Professor Robert Law, bead of Marine Biological Ltd, which monitors the ocean environment, and a leading governmental advisor on marine pollution, is claiming today that sharks are in danger of extinction. Professor Law’s main point is that worldwide the number of sharks of most species is dropping rapidly. Exact figures about these elusive creatures are hard to come by, but the general consensus is that certain kinds of shark population have decreased by up to 75% in the last 30 years.
The great white and tiger sharks have seen the greatest drop in numbers, down by as much as 90% from 20 years ago. Smaller sharks are also under threat – the populations of makos, hammerheads, even common dogfish are being decimated. Estimates suggest that British dogfish numbers have halved in the last decade alone.
And this decline is worldwide. The big sharks congregate mainly in the warmer waters of the Pacific and Caribbean, but cold water areas such as the Atlantic and the North Sea have their own species and these too are in danger. The reasons for the decline in numbers are not hard to see. One huge reason is the continued demand for shark fins in South-East Asia, where they are used to make soup and as ingredients in medicines. Most sharks that are killed commercially in the West are processed for the oil that comes from their livers. Sharks are also victims of fear, since they are routinely killed by fishermen when they are landed with other catches.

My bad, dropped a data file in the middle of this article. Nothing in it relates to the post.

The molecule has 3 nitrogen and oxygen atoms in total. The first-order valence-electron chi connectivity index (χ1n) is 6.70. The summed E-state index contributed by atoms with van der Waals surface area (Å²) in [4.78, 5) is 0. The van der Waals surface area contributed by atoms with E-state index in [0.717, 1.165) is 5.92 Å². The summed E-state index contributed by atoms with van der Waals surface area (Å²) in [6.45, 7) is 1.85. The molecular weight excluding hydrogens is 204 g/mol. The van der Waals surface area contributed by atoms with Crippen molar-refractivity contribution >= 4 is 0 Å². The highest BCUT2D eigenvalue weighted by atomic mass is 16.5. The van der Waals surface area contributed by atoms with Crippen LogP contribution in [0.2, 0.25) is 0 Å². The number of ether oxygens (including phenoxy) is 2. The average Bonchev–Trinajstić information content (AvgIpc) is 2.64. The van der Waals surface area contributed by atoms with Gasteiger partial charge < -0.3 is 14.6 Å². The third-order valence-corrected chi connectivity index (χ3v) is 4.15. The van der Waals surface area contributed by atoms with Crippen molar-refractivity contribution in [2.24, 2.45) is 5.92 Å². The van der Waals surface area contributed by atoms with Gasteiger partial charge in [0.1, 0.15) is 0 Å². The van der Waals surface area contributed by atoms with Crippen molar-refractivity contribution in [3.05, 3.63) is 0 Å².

“Sharks have no protection.” writes Professor Law. “They are not outside the law – most countries have laws protecting the species which are most under threat – but the problem is that people are so frightened of them that the laws are not enforced. There are perhaps five marine biologists in Europe actively involved in attempts to save shark species, although there is greater awareness in America and Australia. Sharks have an image problem. Nobody associates them with needing to be saved simply because they are such fearsome predators.”
But the market demand for shark products has always been high. The real reason why shark stocks have plummeted is the same as the reason why other fish species are in decline. Modern fishing technology – the use of sonar and deep-netting in particular – has made the shark’s natural defences useless.
Charles Starkling, author of Jaws: the Myth of the Sea, agrees. “The equipment the shark has to defend itself is perfect in the right environment. Against other sharks, humans, fish, all the normal dangers, the shark is virtually invincible.” But Starkling adds that no animal, no matter how large and dangerous on its own, can fight against steel nets. “The nets that are put out to protect swimmers don’t just keep sharks away. They kill them. A shark which is caught in a net dies, because sharks can’t stop swimming. Without a swim bladder, the shark drowns as soon as it stops moving.” Starkling says it is common practice for sharks to have their fins cut off by fishermen and then to be dropped back in the ocean alive. They die by drowning.